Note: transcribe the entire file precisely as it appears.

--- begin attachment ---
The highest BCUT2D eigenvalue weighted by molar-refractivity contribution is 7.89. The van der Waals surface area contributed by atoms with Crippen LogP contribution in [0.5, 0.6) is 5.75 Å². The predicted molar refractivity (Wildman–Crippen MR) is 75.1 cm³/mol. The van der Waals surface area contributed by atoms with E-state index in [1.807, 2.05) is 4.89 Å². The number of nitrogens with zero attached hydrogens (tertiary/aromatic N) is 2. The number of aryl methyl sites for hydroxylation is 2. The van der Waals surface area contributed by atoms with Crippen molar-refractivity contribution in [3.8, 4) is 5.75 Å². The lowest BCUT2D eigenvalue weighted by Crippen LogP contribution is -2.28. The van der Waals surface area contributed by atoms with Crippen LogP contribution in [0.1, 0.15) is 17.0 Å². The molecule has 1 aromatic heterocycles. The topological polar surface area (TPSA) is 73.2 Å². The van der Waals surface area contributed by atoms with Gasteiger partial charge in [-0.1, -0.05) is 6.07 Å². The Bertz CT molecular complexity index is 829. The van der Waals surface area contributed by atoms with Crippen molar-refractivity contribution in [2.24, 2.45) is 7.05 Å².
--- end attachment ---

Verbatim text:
The highest BCUT2D eigenvalue weighted by molar-refractivity contribution is 7.89. The van der Waals surface area contributed by atoms with Crippen LogP contribution in [0.5, 0.6) is 5.75 Å². The predicted molar refractivity (Wildman–Crippen MR) is 75.1 cm³/mol. The van der Waals surface area contributed by atoms with E-state index in [1.807, 2.05) is 4.89 Å². The number of nitrogens with zero attached hydrogens (tertiary/aromatic N) is 2. The number of aryl methyl sites for hydroxylation is 2. The van der Waals surface area contributed by atoms with Crippen molar-refractivity contribution in [3.8, 4) is 5.75 Å². The lowest BCUT2D eigenvalue weighted by Crippen LogP contribution is -2.28. The van der Waals surface area contributed by atoms with Crippen LogP contribution in [0.1, 0.15) is 17.0 Å². The molecule has 1 aromatic heterocycles. The topological polar surface area (TPSA) is 73.2 Å². The van der Waals surface area contributed by atoms with Gasteiger partial charge in [-0.1, -0.05) is 6.07 Å². The Bertz CT molecular complexity index is 829. The van der Waals surface area contributed by atoms with Crippen molar-refractivity contribution in [2.24, 2.45) is 7.05 Å².